We - by which I mean people - think morality is essentially emotional. We feel that behaving with integrity, with honour derives from the way we were brought up or taught or trained or had our selfish instincts brought under control.
But for them - that is, politicians - integrity may be more an intellectual thing. They set themselves such large tasks over such large fields of action (from the very small to the very large, from the banal to the transcendental), it's much harder for them than for us to be consistent. They have to behave within the structures that they created and which are apprehended by their intellects.
I'm trying to find a way of letting Andrew Lansley off. But it doesn't help. I'm saying that integrity in politics is largely intellectual, and that without clarity you can't be honest. Ouch, no, it's getting much worse for our friend.
It was an Opposition Day debate on hospital-acquired infections. I go to as many health debates as I can, enjoying as I do the sense of being overwhelmed by the spew of clashing statistics, wild assertions, false starts and mutual contradictions that come out of Mr Lansley's mouth. He doesn't need a doctor so much as an exorcist.
He has much to say. And after it's gone through the separator, some excellent opposition facts are revealed. Trusts are telling cleaning contractors not to quote on the basis of the Model Cleaning Contract because they can't afford the government-recommended rates. Every 25 beds need three isolation beds. Half our nurses can't change their clothes at work or shower there. Seven out of 10 have to launder their clothes at home. That sort of thing.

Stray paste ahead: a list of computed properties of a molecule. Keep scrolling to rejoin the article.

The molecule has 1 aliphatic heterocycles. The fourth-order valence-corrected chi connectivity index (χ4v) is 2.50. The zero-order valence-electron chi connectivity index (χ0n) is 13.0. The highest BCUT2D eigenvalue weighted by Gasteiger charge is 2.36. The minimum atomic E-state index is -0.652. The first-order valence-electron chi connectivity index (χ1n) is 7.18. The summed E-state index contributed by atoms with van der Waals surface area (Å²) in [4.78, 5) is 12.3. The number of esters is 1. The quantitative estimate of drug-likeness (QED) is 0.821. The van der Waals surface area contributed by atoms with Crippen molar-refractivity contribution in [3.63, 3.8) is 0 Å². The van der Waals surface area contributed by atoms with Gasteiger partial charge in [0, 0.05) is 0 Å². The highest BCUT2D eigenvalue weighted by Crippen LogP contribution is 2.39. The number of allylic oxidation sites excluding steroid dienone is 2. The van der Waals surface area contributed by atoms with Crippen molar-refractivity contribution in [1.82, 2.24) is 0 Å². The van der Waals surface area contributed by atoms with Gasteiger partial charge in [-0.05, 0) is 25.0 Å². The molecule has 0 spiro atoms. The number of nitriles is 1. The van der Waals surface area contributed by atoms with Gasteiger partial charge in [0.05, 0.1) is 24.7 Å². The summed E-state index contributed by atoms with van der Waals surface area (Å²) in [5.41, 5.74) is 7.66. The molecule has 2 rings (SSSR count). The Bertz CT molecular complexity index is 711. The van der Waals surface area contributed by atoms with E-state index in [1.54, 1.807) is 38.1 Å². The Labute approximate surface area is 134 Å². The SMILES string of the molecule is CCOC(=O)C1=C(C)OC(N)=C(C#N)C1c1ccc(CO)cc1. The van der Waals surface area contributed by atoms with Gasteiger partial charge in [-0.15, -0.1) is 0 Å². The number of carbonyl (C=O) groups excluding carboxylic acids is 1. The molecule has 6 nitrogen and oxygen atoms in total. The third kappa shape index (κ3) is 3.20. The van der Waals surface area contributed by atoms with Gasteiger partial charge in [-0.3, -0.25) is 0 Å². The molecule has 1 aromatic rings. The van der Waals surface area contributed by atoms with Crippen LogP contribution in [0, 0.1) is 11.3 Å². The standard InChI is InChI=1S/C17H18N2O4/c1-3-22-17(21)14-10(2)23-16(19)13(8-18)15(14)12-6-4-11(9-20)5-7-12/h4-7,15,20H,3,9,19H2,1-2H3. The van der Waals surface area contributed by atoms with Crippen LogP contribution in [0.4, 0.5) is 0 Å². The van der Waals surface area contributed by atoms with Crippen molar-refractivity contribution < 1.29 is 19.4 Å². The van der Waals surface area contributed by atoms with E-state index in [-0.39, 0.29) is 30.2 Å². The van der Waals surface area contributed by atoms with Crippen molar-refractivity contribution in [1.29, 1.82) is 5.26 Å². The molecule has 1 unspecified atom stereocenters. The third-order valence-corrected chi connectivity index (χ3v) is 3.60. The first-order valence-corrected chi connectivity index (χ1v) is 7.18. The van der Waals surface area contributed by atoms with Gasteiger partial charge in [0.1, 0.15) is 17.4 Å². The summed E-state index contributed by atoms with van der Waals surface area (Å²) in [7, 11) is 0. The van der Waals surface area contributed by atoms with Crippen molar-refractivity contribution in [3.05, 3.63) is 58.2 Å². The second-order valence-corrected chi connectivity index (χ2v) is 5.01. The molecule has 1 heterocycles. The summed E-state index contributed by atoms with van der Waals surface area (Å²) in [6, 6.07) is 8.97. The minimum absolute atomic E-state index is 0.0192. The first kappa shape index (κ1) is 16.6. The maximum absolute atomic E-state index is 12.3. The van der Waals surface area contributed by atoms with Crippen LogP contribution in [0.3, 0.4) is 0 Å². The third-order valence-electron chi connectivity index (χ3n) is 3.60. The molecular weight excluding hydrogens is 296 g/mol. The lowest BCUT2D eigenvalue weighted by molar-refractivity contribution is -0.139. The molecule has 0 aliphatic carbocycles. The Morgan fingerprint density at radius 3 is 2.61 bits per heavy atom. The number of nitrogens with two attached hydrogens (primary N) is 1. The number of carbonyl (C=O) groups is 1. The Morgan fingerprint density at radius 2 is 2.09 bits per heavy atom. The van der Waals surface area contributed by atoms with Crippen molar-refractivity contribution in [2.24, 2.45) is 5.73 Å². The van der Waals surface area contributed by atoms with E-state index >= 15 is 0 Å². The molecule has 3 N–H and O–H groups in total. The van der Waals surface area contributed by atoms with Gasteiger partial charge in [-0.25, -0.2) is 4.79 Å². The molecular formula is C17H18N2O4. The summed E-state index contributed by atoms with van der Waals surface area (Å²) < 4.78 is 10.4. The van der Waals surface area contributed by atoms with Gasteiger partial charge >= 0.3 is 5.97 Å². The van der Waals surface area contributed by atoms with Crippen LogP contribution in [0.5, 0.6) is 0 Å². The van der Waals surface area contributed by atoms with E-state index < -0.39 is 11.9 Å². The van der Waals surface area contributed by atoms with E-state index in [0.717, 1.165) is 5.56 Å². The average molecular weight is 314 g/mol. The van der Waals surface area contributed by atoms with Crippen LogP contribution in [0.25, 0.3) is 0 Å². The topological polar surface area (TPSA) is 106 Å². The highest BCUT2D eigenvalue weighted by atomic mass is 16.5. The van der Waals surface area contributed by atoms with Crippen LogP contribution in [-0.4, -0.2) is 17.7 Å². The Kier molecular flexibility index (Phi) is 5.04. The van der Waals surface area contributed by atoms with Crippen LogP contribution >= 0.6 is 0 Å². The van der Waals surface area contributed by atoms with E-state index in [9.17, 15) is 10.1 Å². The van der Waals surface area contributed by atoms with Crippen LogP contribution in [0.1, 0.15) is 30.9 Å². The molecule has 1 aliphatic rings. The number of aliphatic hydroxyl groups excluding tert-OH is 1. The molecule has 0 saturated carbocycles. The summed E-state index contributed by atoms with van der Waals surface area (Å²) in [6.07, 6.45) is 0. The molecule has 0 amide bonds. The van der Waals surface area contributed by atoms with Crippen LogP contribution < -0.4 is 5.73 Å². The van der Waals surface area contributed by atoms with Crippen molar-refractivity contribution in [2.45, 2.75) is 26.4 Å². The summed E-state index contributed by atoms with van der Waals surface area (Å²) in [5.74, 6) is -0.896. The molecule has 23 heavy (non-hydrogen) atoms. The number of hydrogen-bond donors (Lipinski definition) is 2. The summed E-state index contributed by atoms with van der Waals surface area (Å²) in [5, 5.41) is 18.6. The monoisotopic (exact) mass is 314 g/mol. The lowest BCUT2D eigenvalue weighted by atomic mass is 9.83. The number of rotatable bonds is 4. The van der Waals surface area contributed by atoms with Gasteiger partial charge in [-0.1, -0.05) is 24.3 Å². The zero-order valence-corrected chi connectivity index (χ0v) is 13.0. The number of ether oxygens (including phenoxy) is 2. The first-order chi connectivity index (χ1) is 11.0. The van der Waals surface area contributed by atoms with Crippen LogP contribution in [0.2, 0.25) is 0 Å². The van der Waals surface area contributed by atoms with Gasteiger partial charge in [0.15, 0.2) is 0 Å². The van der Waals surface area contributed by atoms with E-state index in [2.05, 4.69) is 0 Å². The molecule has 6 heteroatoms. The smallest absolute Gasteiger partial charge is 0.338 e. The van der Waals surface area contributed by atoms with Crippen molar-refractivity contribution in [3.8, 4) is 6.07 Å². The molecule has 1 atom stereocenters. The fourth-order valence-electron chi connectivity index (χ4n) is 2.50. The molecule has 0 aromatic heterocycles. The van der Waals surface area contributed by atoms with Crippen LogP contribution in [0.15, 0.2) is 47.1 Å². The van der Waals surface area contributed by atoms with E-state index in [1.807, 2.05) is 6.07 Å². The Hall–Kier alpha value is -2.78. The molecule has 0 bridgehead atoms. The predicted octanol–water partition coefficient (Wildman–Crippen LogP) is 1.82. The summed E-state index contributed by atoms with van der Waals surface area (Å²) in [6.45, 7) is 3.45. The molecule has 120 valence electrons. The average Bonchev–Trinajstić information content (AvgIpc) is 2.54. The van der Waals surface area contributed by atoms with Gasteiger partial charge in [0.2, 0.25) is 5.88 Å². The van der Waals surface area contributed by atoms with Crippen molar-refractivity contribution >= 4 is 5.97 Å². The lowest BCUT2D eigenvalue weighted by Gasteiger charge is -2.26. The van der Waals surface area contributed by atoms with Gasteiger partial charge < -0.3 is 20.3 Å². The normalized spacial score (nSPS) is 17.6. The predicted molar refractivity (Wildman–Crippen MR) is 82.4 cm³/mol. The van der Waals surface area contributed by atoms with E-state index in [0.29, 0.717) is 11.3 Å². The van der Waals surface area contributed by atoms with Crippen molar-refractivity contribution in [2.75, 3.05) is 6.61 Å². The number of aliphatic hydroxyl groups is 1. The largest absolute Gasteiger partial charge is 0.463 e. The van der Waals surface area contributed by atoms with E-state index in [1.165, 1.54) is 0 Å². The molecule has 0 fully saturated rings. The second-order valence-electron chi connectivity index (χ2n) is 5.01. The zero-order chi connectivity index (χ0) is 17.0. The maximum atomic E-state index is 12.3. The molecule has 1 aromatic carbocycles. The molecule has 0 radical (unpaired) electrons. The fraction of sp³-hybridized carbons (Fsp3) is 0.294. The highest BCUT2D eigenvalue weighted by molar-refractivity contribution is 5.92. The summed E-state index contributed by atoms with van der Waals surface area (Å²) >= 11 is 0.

And because the very large part of hospital-acquired infection comes down to people not washing their hands, not keeping themselves clean, and bringing in infections from outside by sitting on patients' beds - however Patricia Hewitt may thrill at the idea - this reveals a fantastic failure at the most basic level of hospital management.
But what does Andrew make of these riches? He makes a mess. Lacking clarity, he can make nothing other than a mess. He denounces government targets that have caused the problem but then wants a target to reduce the rate of infection. But because he can see that is incoherent he calls it something else. He doesn't actually give it a name at all but demands reductions without nominating a level at all.
He has not revealed the core of his politics which is this: how is he going to make public service professionals do what he wants them to do? Without telling them what to do? What form of dianetic mind control is going to bring to bear on the NHS?
Without clarity, honesty is impossible. That's what all this "trust in politics" is about. It may not be too cynical to believe that, with public spending approaching half of GDP, clarity is tactically ridiculous, and honesty is structurally impossible.Reuse content